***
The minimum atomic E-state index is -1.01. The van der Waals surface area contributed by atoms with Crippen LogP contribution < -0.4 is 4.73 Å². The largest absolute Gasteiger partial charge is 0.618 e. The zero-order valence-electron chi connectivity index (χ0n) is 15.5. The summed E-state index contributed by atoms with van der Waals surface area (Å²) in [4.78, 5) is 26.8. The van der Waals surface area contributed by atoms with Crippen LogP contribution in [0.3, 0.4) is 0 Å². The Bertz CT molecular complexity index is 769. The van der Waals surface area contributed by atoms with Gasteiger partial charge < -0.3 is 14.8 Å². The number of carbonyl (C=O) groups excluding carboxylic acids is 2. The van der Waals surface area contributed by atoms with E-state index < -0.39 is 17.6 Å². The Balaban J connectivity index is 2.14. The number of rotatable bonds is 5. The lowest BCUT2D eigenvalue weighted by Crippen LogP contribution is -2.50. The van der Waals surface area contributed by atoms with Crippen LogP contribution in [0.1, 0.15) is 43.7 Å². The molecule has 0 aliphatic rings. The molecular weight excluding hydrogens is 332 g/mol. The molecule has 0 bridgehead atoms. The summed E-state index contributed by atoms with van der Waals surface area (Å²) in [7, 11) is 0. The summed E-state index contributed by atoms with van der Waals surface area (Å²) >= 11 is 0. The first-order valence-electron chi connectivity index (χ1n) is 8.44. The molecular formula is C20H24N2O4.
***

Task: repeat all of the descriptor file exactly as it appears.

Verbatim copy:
The minimum atomic E-state index is -1.01. The van der Waals surface area contributed by atoms with Crippen LogP contribution < -0.4 is 4.73 Å². The largest absolute Gasteiger partial charge is 0.618 e. The zero-order valence-electron chi connectivity index (χ0n) is 15.5. The summed E-state index contributed by atoms with van der Waals surface area (Å²) in [4.78, 5) is 26.8. The van der Waals surface area contributed by atoms with Crippen LogP contribution in [0.3, 0.4) is 0 Å². The Bertz CT molecular complexity index is 769. The van der Waals surface area contributed by atoms with Gasteiger partial charge < -0.3 is 14.8 Å². The number of carbonyl (C=O) groups excluding carboxylic acids is 2. The van der Waals surface area contributed by atoms with E-state index < -0.39 is 17.6 Å². The Balaban J connectivity index is 2.14. The number of rotatable bonds is 5. The lowest BCUT2D eigenvalue weighted by Crippen LogP contribution is -2.50. The van der Waals surface area contributed by atoms with Crippen LogP contribution in [0.1, 0.15) is 43.7 Å². The molecule has 0 aliphatic rings. The molecular weight excluding hydrogens is 332 g/mol. The molecule has 0 bridgehead atoms. The summed E-state index contributed by atoms with van der Waals surface area (Å²) in [7, 11) is 0. The summed E-state index contributed by atoms with van der Waals surface area (Å²) >= 11 is 0. The first-order valence-electron chi connectivity index (χ1n) is 8.44. The molecular formula is C20H24N2O4.